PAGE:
Since virus copies can also be excreted up to 30 days after an infection, the data may also lag behind decreases in community spread. So, experts are looking for upward trends that jump in orders of magnitude — an increase of 10 times or 100 times more from the previous report — to predict a surge in new coronavirus cases.

For instance, Youngstown's plant detected 35,000 "million gene copies" (MGC), or 35 billion copies, in sampling collected Aug. 9. The very next sampling collected Aug. 15 had 380,000 MGC, or 380 billion copies.

Testing of the plant's most recent Aug. 23 sampling found about 150,000 MGC, or 150 billion copies.

Data for Warren's wastewater treatment plant were not available Tuesday.

Case reporting at schools

DeWine also announced a new order on case-reporting guidelines for K-12 schools in the state, which will take effect Tuesday.

  • Parents or guardians of students should report positive test results or clinical diagnoses to school districts within 24 hours of receiving them;
  • Within 24 hours of receiving those notices, school districts should deliver written notifications of those cases to parents or guardians of students;
  • That data will be publicly available on the state's coronavirus website, and will be broken down by school students and staff.

Each school district must also name a COVID-19 coordinator charged with reporting the case information.

"We understand there's always this balance between right-to-know and privacy," DeWine said. "We do not plan for protected health information to be released ... but releasing as much as we can is very important.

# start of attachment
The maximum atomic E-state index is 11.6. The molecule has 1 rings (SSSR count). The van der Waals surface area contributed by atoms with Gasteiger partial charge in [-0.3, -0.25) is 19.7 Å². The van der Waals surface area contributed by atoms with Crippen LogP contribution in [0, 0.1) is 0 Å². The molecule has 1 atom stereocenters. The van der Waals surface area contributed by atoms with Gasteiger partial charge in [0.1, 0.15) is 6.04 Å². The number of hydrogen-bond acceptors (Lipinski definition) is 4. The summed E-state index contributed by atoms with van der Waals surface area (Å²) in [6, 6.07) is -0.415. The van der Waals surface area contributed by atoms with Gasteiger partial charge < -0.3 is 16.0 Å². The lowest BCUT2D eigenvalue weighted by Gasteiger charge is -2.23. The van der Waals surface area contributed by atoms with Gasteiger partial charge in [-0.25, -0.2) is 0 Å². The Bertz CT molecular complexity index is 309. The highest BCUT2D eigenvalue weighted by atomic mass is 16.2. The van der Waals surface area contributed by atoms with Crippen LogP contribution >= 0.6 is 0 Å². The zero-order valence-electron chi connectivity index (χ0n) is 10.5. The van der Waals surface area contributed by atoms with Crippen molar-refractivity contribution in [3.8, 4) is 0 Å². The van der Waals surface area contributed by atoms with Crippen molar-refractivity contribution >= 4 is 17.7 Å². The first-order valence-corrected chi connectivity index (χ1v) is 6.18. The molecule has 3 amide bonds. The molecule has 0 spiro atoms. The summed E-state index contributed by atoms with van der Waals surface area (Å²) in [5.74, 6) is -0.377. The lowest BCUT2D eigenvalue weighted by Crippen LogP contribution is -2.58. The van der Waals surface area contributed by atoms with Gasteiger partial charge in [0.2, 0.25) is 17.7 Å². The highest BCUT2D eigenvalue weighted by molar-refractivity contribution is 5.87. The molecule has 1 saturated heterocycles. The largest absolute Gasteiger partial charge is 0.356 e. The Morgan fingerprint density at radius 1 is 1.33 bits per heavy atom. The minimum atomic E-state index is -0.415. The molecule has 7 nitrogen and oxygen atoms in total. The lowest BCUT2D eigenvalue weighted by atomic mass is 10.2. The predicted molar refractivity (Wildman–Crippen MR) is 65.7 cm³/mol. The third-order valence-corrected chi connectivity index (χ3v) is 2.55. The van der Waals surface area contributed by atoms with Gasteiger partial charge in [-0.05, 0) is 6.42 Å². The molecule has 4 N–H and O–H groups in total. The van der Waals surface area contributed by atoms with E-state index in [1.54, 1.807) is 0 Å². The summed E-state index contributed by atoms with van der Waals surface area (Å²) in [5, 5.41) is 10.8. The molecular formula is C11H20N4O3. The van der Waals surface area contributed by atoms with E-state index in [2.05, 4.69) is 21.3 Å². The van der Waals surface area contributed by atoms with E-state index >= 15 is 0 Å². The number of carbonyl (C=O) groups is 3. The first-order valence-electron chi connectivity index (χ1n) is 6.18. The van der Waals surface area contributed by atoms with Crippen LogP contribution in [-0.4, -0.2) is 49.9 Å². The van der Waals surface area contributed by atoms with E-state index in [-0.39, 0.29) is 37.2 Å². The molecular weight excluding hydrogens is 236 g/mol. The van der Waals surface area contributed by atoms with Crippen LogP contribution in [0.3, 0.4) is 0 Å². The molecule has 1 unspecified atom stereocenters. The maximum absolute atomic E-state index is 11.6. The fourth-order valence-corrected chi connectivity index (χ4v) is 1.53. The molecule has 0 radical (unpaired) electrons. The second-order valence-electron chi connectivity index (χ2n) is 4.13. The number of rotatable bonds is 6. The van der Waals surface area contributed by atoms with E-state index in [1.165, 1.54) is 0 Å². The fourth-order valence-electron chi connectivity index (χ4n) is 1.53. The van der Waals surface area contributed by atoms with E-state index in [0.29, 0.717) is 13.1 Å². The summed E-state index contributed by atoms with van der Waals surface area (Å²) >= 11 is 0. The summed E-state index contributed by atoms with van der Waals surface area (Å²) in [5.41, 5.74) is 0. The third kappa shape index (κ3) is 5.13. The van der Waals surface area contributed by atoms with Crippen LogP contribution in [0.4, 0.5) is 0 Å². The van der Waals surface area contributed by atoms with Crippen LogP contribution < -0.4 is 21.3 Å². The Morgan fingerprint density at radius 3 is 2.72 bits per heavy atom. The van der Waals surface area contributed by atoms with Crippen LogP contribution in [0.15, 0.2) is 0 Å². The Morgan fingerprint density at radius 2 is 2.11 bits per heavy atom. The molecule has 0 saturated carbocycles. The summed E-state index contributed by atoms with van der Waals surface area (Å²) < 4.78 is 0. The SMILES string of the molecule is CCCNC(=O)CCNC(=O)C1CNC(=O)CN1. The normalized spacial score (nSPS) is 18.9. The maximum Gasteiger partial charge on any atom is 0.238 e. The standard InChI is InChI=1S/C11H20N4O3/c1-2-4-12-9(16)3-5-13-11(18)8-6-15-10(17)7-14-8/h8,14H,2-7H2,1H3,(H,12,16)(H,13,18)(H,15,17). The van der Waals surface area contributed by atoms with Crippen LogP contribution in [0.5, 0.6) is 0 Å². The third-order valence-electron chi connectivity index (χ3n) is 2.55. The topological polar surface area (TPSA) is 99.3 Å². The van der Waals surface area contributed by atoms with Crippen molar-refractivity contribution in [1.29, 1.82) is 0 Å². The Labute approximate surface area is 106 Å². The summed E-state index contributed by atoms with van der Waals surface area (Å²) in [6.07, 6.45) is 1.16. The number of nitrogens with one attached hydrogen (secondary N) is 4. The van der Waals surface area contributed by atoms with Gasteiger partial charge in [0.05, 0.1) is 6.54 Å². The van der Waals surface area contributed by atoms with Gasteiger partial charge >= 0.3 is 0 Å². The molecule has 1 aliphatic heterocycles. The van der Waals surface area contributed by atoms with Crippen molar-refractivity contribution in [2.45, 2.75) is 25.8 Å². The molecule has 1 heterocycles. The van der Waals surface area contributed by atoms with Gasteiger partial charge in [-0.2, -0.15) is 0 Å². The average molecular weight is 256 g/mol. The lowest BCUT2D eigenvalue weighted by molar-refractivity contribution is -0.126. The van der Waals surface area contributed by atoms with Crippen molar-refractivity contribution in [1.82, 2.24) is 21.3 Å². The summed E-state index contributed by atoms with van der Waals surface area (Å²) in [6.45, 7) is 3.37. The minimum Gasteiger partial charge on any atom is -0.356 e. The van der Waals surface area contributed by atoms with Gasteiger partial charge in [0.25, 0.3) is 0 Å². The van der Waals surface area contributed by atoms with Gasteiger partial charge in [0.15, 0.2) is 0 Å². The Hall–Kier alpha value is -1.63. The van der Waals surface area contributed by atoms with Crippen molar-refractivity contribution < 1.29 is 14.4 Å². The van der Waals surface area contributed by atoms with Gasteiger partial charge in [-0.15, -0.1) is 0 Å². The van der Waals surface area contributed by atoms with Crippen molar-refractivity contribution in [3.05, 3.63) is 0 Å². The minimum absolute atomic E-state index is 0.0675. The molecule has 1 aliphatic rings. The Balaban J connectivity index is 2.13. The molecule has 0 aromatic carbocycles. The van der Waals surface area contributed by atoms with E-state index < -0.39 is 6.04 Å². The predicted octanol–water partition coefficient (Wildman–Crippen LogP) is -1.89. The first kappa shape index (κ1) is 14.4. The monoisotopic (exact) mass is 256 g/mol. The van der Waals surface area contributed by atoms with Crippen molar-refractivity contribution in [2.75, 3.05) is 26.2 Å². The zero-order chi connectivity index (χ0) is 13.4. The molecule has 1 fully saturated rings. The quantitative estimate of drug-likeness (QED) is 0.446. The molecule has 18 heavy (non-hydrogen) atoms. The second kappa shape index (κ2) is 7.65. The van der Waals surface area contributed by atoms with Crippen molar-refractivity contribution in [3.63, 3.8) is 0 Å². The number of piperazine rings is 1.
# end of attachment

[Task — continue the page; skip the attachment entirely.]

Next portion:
"Please remember that if a school has positive cases among their students or staff, it does not mean the school did anything wrong," the governor continued. "Schools cannot control spread in the community so it is important to practice safety measures not only in the classroom but also when you're out in the community."

DeWine later clarified the order is not intended for school districts that plan to be entirely remote this year.

Here are other recent coronavirus-related developments in the state and region:

• According to the latest figures Thursday from the Ohio Department of Health, the state is reporting 120,471 confirmed cases of the coronavirus. There have been 2,874 confirmed or suspected cases in Mahoning County; 1,768 in Trumbull County; and 1,849 in Columbiana County.

• Statewide, there have been  3,939 confirmed deaths, including 271 in Mahoning County; 125 in Trumbull; and 66 in Columbiana. Mahoning County's 271 reported COVID-19 deaths on Thursday was fifth among Ohio's 88 counties; Cuyahoga County had the most with 591.

• In nearby counties: Stark, 2,395 cases and 155 deaths; Portage, 888 cases and 65 deaths; and Ashtabula, 616 cases and 46 deaths.

Mahoning and Trumbull counties were both downgraded to the state's level 1 "yellow" alert phase on the Ohio Public Health Advisory System map this week. Both counties now meet only one of the state's seven risk indicators — more than half of the cases reported in at least one of the last three weeks came from outside a congregate setting such as a long-term care or correctional facility.